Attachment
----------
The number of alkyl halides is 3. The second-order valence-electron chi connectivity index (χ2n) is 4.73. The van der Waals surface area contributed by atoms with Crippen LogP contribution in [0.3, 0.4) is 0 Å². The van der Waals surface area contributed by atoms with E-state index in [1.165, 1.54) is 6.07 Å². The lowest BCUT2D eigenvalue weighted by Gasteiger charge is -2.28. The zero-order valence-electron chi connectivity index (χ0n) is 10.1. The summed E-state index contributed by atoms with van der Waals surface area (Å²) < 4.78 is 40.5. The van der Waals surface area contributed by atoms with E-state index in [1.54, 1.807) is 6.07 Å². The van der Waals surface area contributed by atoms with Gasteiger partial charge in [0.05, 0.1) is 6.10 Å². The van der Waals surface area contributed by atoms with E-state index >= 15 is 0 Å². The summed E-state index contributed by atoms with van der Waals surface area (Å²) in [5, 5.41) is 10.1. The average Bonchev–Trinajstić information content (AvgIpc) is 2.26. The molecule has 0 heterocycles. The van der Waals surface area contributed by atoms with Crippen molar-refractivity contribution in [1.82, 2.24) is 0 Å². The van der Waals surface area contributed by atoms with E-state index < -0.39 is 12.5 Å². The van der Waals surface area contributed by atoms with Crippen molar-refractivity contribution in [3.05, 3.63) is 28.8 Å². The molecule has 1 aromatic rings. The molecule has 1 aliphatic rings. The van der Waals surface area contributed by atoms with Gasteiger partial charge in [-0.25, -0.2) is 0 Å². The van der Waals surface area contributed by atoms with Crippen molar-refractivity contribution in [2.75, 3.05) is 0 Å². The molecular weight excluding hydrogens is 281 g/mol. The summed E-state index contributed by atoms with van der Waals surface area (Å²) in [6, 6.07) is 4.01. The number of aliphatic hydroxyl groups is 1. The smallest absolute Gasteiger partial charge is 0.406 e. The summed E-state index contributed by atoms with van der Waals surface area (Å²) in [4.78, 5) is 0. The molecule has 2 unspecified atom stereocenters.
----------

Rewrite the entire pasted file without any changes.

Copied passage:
The number of alkyl halides is 3. The second-order valence-electron chi connectivity index (χ2n) is 4.73. The van der Waals surface area contributed by atoms with Crippen LogP contribution in [0.3, 0.4) is 0 Å². The van der Waals surface area contributed by atoms with E-state index in [1.165, 1.54) is 6.07 Å². The lowest BCUT2D eigenvalue weighted by Gasteiger charge is -2.28. The zero-order valence-electron chi connectivity index (χ0n) is 10.1. The summed E-state index contributed by atoms with van der Waals surface area (Å²) < 4.78 is 40.5. The van der Waals surface area contributed by atoms with E-state index in [1.54, 1.807) is 6.07 Å². The van der Waals surface area contributed by atoms with Gasteiger partial charge in [0.05, 0.1) is 6.10 Å². The van der Waals surface area contributed by atoms with E-state index >= 15 is 0 Å². The summed E-state index contributed by atoms with van der Waals surface area (Å²) in [5, 5.41) is 10.1. The average Bonchev–Trinajstić information content (AvgIpc) is 2.26. The molecule has 0 heterocycles. The van der Waals surface area contributed by atoms with Crippen molar-refractivity contribution in [1.82, 2.24) is 0 Å². The van der Waals surface area contributed by atoms with E-state index < -0.39 is 12.5 Å². The van der Waals surface area contributed by atoms with Crippen molar-refractivity contribution in [3.05, 3.63) is 28.8 Å². The molecule has 1 aromatic rings. The molecule has 1 aliphatic rings. The van der Waals surface area contributed by atoms with Gasteiger partial charge in [-0.25, -0.2) is 0 Å². The van der Waals surface area contributed by atoms with Crippen molar-refractivity contribution in [2.75, 3.05) is 0 Å². The molecular weight excluding hydrogens is 281 g/mol. The summed E-state index contributed by atoms with van der Waals surface area (Å²) in [6, 6.07) is 4.01. The number of aliphatic hydroxyl groups is 1. The smallest absolute Gasteiger partial charge is 0.406 e. The summed E-state index contributed by atoms with van der Waals surface area (Å²) in [4.78, 5) is 0. The molecule has 2 unspecified atom stereocenters.